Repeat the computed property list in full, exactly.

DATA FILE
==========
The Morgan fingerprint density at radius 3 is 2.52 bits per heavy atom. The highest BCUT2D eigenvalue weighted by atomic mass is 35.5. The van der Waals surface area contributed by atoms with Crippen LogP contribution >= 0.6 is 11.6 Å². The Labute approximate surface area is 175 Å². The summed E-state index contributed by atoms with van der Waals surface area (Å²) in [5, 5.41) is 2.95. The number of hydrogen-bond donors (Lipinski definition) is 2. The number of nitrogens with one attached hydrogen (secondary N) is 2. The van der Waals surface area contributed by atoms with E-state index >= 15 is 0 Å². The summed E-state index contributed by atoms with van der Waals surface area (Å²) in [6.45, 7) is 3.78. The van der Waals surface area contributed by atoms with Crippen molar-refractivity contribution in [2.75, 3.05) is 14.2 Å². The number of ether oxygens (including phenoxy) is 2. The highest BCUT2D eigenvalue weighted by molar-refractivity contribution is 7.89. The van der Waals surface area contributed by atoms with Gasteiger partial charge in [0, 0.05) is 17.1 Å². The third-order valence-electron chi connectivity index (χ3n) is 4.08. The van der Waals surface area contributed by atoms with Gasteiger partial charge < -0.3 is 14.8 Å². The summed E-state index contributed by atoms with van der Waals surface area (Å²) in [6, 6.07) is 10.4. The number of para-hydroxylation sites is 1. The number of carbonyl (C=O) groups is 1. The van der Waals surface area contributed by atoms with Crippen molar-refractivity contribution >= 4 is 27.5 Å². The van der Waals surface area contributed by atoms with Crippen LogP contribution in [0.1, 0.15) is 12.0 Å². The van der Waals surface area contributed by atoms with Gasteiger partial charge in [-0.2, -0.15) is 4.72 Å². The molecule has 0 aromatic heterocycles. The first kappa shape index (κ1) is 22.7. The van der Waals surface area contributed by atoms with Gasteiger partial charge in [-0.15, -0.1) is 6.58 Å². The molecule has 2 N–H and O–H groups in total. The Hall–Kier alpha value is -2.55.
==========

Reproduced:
The Morgan fingerprint density at radius 3 is 2.52 bits per heavy atom. The highest BCUT2D eigenvalue weighted by atomic mass is 35.5. The van der Waals surface area contributed by atoms with Crippen LogP contribution >= 0.6 is 11.6 Å². The Labute approximate surface area is 175 Å². The summed E-state index contributed by atoms with van der Waals surface area (Å²) in [5, 5.41) is 2.95. The number of hydrogen-bond donors (Lipinski definition) is 2. The number of nitrogens with one attached hydrogen (secondary N) is 2. The van der Waals surface area contributed by atoms with E-state index >= 15 is 0 Å². The summed E-state index contributed by atoms with van der Waals surface area (Å²) in [6.45, 7) is 3.78. The van der Waals surface area contributed by atoms with Crippen molar-refractivity contribution in [2.75, 3.05) is 14.2 Å². The number of ether oxygens (including phenoxy) is 2. The highest BCUT2D eigenvalue weighted by molar-refractivity contribution is 7.89. The van der Waals surface area contributed by atoms with Gasteiger partial charge in [0, 0.05) is 17.1 Å². The third-order valence-electron chi connectivity index (χ3n) is 4.08. The van der Waals surface area contributed by atoms with Gasteiger partial charge < -0.3 is 14.8 Å². The summed E-state index contributed by atoms with van der Waals surface area (Å²) in [6, 6.07) is 10.4. The number of para-hydroxylation sites is 1. The number of carbonyl (C=O) groups is 1. The van der Waals surface area contributed by atoms with Crippen molar-refractivity contribution >= 4 is 27.5 Å². The van der Waals surface area contributed by atoms with Crippen LogP contribution in [0.1, 0.15) is 12.0 Å². The van der Waals surface area contributed by atoms with Gasteiger partial charge in [-0.2, -0.15) is 4.72 Å². The molecule has 0 aromatic heterocycles. The first kappa shape index (κ1) is 22.7. The van der Waals surface area contributed by atoms with Gasteiger partial charge in [-0.15, -0.1) is 6.58 Å². The molecule has 2 N–H and O–H groups in total. The Hall–Kier alpha value is -2.55.